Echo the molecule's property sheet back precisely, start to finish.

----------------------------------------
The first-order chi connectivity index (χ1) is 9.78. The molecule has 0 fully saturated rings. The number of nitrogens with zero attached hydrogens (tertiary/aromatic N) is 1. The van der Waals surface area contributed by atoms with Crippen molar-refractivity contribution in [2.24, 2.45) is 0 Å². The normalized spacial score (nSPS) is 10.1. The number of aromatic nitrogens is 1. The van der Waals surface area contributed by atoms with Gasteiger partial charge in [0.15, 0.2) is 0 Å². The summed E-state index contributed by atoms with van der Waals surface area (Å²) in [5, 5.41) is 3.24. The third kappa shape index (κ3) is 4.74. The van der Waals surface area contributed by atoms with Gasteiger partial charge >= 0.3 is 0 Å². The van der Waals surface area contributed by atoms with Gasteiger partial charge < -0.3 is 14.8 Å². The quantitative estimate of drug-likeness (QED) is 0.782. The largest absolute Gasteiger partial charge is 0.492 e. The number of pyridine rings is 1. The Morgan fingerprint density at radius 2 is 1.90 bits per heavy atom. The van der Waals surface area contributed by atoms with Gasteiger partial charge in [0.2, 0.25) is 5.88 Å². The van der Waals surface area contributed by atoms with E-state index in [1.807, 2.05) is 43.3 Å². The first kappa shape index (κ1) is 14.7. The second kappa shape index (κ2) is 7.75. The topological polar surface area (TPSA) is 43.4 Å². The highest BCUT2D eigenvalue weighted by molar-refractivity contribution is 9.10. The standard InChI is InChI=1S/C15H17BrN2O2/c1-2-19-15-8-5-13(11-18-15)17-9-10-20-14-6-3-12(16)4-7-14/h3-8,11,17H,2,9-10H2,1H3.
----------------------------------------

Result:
The first-order chi connectivity index (χ1) is 9.78. The molecule has 0 fully saturated rings. The number of nitrogens with zero attached hydrogens (tertiary/aromatic N) is 1. The van der Waals surface area contributed by atoms with Crippen molar-refractivity contribution in [2.24, 2.45) is 0 Å². The normalized spacial score (nSPS) is 10.1. The number of aromatic nitrogens is 1. The van der Waals surface area contributed by atoms with Gasteiger partial charge in [0.15, 0.2) is 0 Å². The summed E-state index contributed by atoms with van der Waals surface area (Å²) in [5, 5.41) is 3.24. The third kappa shape index (κ3) is 4.74. The van der Waals surface area contributed by atoms with Gasteiger partial charge >= 0.3 is 0 Å². The van der Waals surface area contributed by atoms with Gasteiger partial charge < -0.3 is 14.8 Å². The quantitative estimate of drug-likeness (QED) is 0.782. The largest absolute Gasteiger partial charge is 0.492 e. The number of pyridine rings is 1. The Morgan fingerprint density at radius 2 is 1.90 bits per heavy atom. The van der Waals surface area contributed by atoms with Gasteiger partial charge in [0.2, 0.25) is 5.88 Å². The van der Waals surface area contributed by atoms with E-state index in [1.807, 2.05) is 43.3 Å². The first kappa shape index (κ1) is 14.7. The second kappa shape index (κ2) is 7.75. The topological polar surface area (TPSA) is 43.4 Å². The highest BCUT2D eigenvalue weighted by molar-refractivity contribution is 9.10. The standard InChI is InChI=1S/C15H17BrN2O2/c1-2-19-15-8-5-13(11-18-15)17-9-10-20-14-6-3-12(16)4-7-14/h3-8,11,17H,2,9-10H2,1H3.